Call for Participants:
Untethering Queer: Thinking Beyond the Normative/Anti-Normative Binary in Queer Political, Personal, and Pedagogical Life
Long Table Session at the Canadian Association for Theatre Research
While considerable work in queer theory has been founded on the assumption that antinormativity is a fundamental character of queering scholarship and practice, more recent work has begun to question this investment (see Duggan 2015; Halberstam 2015; Wiegman and Wilson 2015; Tongson 2014; Jacobson 1998; among others). This debate has become increasingly important in light of the recent US presidential election and the threat to basic civil rights it threatens, if not promises. (If not the end of the world, this is at least the end of the world as we know it.) In this open roundtable discussion, participants will consider the implications of denouncing antinormativity in activism, performance, and daily life. What do we lose if we, as queer theorists, are no longer fastened to the realm of the antinormative?
Furthermore, the roundtable will consider how antinormativity is often only tenable from a position of privilege: Who is given the freedom and liberty to refuse normativity without reprisal? Through this line of questioning, the roundtable will consider the intersections and divisions of activism, performance, and scholarship in relation to performing queer activism and queer theory.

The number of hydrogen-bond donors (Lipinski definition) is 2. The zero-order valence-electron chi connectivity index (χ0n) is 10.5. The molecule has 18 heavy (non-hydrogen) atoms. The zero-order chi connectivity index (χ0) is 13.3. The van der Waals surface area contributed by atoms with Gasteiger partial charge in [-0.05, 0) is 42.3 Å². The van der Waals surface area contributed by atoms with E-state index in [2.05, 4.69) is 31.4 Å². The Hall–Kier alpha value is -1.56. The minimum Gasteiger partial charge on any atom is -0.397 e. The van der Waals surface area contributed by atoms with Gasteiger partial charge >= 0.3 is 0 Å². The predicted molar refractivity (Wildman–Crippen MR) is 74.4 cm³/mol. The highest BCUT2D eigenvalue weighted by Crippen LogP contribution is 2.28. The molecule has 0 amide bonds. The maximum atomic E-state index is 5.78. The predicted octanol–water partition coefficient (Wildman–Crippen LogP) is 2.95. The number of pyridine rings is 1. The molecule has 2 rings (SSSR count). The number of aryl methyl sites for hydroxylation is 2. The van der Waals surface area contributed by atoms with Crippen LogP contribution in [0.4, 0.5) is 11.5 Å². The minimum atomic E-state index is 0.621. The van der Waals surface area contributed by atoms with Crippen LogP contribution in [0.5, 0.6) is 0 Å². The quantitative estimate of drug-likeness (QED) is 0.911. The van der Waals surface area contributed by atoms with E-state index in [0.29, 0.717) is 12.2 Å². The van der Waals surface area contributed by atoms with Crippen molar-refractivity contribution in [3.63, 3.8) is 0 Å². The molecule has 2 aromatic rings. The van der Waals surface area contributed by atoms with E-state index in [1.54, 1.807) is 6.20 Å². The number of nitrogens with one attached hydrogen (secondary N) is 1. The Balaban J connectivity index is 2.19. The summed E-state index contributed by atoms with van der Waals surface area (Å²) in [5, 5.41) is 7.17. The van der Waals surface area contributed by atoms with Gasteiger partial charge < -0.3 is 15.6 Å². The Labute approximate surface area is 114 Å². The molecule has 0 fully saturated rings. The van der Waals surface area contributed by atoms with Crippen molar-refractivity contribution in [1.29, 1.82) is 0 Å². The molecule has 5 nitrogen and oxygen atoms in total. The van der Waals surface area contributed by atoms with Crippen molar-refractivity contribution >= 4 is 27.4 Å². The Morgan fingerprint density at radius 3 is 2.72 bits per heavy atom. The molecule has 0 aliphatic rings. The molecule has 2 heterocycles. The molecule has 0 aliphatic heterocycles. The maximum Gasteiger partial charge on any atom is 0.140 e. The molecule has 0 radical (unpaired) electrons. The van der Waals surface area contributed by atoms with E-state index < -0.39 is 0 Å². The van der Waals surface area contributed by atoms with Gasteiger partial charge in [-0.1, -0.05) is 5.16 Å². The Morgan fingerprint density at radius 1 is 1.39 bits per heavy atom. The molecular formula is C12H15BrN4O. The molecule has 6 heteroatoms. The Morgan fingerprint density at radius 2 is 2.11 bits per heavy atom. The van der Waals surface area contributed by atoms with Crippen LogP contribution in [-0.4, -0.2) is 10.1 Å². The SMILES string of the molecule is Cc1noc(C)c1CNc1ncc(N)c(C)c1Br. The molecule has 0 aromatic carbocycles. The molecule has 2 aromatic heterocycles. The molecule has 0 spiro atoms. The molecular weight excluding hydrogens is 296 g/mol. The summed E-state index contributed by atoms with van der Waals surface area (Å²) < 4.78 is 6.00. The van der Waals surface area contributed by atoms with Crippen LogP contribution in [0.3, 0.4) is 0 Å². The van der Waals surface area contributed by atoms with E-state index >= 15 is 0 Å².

POSSIBLE QUESTIONS TO CONSIDER:
- What do we lose if we lose antinormativity?
- Who performs antinormativity?
- How does queer theory in academia lose the ability to perform queerness (particularly if it is no
longer invested in antinormativity?)
• How does a discussion on antinormativity/normativity in and of itself reinscribe binaries that
queer theory seems to want to destabilize and denounce?
PROPOSALS: Those interested in participating are asked to send a short statement (250-500 words) with their stance on queer theory and anti-normativity, which will be shared online with other roundtable members three weeks before the conference. During the long table, participants will present concise, two-to-three-minute summaries of their stances.
STRUCTURE: Following the format of Lois Weaver’s “long-table discussion” “an experimental open public forum that is a hybrid performance-installation-roundtable-discussion-dinner-party designed to facilitate dialogue through the gathering together of people with common interests” (LADA 2014), this discussion will, literally, invite participants to the table. After the initial presentations, audience-participants who wish to join the conversation may gently tap a currently seated participant on the shoulder, and that participant will offer their place at the table to the audience-participant.
DEADLINE EXTENDED: February 15, 2017
Please contact firstname.lastname@example.org with your proposal or any queries